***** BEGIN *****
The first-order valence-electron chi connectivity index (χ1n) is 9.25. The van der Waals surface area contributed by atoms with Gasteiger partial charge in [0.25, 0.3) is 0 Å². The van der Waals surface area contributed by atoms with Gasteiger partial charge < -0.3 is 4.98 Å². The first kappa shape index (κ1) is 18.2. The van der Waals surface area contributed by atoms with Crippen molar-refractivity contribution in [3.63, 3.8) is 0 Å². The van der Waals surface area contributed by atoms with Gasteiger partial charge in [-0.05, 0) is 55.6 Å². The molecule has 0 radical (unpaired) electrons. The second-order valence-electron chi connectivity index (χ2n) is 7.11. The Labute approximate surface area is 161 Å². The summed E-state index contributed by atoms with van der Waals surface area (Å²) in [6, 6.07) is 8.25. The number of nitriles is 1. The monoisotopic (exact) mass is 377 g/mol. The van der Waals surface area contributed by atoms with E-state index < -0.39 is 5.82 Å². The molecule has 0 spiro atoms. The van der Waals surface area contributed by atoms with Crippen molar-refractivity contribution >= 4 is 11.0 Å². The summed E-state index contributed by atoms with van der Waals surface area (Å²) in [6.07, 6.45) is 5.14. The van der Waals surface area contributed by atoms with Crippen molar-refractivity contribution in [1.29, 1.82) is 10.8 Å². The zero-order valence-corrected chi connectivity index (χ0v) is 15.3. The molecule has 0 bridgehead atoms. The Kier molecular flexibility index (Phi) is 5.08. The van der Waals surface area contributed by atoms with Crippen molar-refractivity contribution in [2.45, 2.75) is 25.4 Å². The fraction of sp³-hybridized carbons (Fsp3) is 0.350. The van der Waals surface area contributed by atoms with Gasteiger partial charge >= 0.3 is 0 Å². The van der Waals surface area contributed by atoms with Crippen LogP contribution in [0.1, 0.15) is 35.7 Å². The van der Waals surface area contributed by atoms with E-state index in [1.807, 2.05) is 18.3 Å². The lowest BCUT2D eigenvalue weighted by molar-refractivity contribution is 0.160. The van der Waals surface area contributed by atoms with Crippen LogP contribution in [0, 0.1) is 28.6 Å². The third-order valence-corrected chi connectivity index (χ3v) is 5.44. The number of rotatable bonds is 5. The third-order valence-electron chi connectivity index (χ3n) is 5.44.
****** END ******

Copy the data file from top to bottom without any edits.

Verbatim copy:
The first-order valence-electron chi connectivity index (χ1n) is 9.25. The van der Waals surface area contributed by atoms with Gasteiger partial charge in [0.25, 0.3) is 0 Å². The van der Waals surface area contributed by atoms with Gasteiger partial charge < -0.3 is 4.98 Å². The first kappa shape index (κ1) is 18.2. The van der Waals surface area contributed by atoms with Crippen molar-refractivity contribution in [3.63, 3.8) is 0 Å². The van der Waals surface area contributed by atoms with Gasteiger partial charge in [-0.05, 0) is 55.6 Å². The molecule has 0 radical (unpaired) electrons. The second-order valence-electron chi connectivity index (χ2n) is 7.11. The Labute approximate surface area is 161 Å². The summed E-state index contributed by atoms with van der Waals surface area (Å²) in [6, 6.07) is 8.25. The number of nitriles is 1. The monoisotopic (exact) mass is 377 g/mol. The van der Waals surface area contributed by atoms with E-state index < -0.39 is 5.82 Å². The molecule has 0 spiro atoms. The van der Waals surface area contributed by atoms with Crippen molar-refractivity contribution >= 4 is 11.0 Å². The summed E-state index contributed by atoms with van der Waals surface area (Å²) in [6.07, 6.45) is 5.14. The van der Waals surface area contributed by atoms with Crippen molar-refractivity contribution in [1.29, 1.82) is 10.8 Å². The zero-order valence-corrected chi connectivity index (χ0v) is 15.3. The molecule has 0 bridgehead atoms. The Kier molecular flexibility index (Phi) is 5.08. The van der Waals surface area contributed by atoms with Crippen molar-refractivity contribution in [2.45, 2.75) is 25.4 Å². The fraction of sp³-hybridized carbons (Fsp3) is 0.350. The van der Waals surface area contributed by atoms with Gasteiger partial charge >= 0.3 is 0 Å². The van der Waals surface area contributed by atoms with Crippen LogP contribution in [0.1, 0.15) is 35.7 Å². The van der Waals surface area contributed by atoms with E-state index in [1.807, 2.05) is 18.3 Å². The lowest BCUT2D eigenvalue weighted by molar-refractivity contribution is 0.160. The van der Waals surface area contributed by atoms with Crippen LogP contribution in [0, 0.1) is 28.6 Å². The third-order valence-corrected chi connectivity index (χ3v) is 5.44. The number of rotatable bonds is 5. The third-order valence-electron chi connectivity index (χ3n) is 5.44.